Unlike Aluminium door frames, uPVC has low thermal conductivity, meaning it limits the transfer of heat and cold through the frame. It reduces the need for artificial cooling and heating and that makes it more energy-efficient.
Vinyl or uPVC frames come in a wide variety of styles. There are pieces in plain colours and there are pieces that look like wood or metal. High-quality vinyl frames always retain their looks even when exposed to elements for a long period of time.
Consider louvres instead of steady glass
The small and rectangular blades of louvres allow for the influx of natural light, ventilation, and connection with the environment. It’s practical because you can adjust the blades based on the direction of the light and wind. You can also have the blades fixed to a certain angle if you like.
Tip: Use louvres in your clerestory windows above the glass doors. This way, you can close the glass doors without compromising the ventilation.
Exploring wooden shutter doors
Shutter doors are usually stationed at the back of glazed external doors to control light, ventilation, shade, and views. You can customise it based on your needs. The louvres can be adjustable or fixed. The shutters itself can also be stacked, slid, or pivoted. It can be installed inside or outside the house.
Using insect screens in conjunction with external glass doors
Insect screens will keep the pesky flies, mosquitoes, and other bugs outside. That way, you can leave the external doors and windows open, allowing natural airflow. Simply choose the style, mesh type, and mechanism that suits your needs. Consider retractable insect screens if you have bi-fold, French, or stacking doors. Fit it into the door track to streamline the design. If you don’t have the space for retractable screens, consider the pleated insect screens. It only folds back on itself.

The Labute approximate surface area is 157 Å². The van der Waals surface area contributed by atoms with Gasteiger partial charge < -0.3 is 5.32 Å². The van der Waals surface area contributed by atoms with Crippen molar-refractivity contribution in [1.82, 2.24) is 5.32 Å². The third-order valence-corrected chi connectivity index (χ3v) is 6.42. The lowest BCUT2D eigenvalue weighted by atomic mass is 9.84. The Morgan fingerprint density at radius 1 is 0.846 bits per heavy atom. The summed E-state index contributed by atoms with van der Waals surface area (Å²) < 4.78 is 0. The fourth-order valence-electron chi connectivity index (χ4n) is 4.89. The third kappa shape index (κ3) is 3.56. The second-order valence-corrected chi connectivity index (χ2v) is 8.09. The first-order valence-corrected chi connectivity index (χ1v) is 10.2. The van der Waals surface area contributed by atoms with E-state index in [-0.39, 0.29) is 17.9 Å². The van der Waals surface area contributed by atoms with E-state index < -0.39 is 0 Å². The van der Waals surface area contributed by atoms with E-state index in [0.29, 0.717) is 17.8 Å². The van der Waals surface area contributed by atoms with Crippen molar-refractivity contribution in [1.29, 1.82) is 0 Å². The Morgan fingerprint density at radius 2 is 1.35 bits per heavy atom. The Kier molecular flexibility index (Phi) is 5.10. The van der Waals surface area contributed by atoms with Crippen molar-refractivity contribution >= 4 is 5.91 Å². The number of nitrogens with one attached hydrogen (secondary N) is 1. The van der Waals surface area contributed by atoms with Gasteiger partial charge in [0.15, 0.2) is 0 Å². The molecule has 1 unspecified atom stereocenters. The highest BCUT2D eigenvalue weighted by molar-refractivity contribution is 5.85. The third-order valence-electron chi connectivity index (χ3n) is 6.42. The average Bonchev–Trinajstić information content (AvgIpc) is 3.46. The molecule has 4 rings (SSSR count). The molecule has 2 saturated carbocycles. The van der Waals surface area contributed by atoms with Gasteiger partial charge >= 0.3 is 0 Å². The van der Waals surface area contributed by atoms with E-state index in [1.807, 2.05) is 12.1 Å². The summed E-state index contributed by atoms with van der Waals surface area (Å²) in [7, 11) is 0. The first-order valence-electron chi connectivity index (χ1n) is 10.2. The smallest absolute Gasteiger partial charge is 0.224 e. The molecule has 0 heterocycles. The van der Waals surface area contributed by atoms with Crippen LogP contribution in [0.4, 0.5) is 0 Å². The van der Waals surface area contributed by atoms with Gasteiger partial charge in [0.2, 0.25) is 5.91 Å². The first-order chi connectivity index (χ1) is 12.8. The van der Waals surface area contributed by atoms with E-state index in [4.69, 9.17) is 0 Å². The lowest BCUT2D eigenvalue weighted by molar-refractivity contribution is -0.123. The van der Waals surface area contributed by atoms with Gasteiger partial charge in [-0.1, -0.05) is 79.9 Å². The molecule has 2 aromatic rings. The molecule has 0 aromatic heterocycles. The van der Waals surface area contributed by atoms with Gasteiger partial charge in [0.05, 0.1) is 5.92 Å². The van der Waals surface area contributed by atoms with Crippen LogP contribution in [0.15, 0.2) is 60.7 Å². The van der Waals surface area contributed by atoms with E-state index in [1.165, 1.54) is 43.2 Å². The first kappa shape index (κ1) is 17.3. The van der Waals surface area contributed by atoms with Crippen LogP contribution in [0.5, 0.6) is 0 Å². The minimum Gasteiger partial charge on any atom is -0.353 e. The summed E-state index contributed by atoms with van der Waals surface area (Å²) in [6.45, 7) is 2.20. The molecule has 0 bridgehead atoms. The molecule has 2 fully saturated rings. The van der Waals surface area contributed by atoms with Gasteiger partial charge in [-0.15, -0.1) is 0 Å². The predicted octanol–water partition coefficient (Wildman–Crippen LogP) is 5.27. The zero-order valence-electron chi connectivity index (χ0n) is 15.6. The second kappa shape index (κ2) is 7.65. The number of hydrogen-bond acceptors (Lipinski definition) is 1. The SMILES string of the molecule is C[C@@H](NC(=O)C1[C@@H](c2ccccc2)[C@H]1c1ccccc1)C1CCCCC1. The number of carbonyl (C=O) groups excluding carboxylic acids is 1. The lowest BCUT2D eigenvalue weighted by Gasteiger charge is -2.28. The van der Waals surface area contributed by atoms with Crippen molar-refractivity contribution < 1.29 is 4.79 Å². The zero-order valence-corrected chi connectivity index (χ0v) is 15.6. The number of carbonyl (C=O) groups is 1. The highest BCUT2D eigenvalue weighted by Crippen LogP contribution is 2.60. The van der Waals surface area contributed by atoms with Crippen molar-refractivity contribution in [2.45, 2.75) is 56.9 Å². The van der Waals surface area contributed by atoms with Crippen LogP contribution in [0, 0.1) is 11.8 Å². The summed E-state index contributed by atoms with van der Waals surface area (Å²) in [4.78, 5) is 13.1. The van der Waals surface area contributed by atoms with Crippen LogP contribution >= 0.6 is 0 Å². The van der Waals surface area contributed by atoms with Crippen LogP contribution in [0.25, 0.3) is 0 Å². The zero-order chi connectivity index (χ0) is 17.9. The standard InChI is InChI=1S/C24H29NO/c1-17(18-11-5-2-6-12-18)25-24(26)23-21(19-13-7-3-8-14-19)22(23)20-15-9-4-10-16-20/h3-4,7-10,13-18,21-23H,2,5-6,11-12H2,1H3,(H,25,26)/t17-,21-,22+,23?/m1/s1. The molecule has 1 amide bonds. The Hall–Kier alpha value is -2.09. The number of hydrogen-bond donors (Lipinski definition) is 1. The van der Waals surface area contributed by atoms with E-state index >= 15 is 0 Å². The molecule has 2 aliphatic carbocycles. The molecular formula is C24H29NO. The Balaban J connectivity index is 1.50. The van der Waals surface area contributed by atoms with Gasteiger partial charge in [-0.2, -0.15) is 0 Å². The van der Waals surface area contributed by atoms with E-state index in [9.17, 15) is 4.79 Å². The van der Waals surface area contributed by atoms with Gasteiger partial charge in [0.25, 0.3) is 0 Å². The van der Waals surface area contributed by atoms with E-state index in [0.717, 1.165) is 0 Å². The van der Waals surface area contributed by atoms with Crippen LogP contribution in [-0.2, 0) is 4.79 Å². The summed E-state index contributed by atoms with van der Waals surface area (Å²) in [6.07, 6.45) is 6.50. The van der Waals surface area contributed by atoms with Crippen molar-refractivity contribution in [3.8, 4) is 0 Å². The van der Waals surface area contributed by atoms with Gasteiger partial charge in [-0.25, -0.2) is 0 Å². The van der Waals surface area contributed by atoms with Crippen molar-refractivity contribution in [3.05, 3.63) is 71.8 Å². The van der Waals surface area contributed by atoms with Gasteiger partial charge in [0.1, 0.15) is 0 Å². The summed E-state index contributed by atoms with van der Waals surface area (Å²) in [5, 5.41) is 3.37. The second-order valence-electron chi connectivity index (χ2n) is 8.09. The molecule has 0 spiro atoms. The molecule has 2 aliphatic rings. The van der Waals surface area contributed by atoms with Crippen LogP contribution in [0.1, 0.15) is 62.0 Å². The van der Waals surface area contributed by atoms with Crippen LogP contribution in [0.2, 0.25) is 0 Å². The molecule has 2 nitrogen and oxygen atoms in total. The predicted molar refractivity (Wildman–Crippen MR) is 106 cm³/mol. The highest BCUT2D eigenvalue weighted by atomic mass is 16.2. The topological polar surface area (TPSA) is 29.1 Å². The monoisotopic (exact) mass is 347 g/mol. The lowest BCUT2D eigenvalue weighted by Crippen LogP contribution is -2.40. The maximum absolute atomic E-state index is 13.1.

Providing external shading
Shading your glass doors outside helps prevent unwanted heat gain in the summer, ensuring your comfort and saving on cooling costs. The shade also limits the exposure of your floor and furniture from the UV rays and keeps it from fading.
Consider using eaves to reduce the heat and sunlight that comes in your space during summer. The sun shines at a lower angle during winter, so light and warmth will still shine beneath the eaves.
Another option would be retractable fabric and wood awnings. These external window shades are adjustable; it can be extended or closed depending on the season and the angle of the sun’s rays. Retractable awnings are either motorised, opened with a hand crank, or fitted with a sun sensor which automatically extends the awning in the sun or folds away in the wind.
Tip: We recommend shading the external doors and windows on the northern part of the house where the noon sun could still enter. The openings on the east and west parts of your home receive low-angle sun rays in the morning and afternoon. You typically need less shade in the morning because the sunlight is not too hot. However, afternoons might get hot and uncomfortable. In this case, trees, shrubs, or plants crawling on timber battens will help screen light and heat.
Hang window treatments
Covering the glass doors from the inside is another method against unwanted heat gain. The most effective window treatments are sunscreen blinds and roller blinds. These completely block the summer sun that you don’t want entering your windows.
Fabrics are also good window treatments too. They improve insulation by creating another layer of still air between the windows and interior space, and that reduces heat transfer. But, fabrics vary in their insulating capacity. Heavy and double layered drapes prevent heat loss/gain better than thin, lightweight, and sheer curtains.
If you really want to block heat and excess light, consider motorised external Venetian blinds. When fully retracted, it provides an unobstructed view. When closed, it gives you privacy.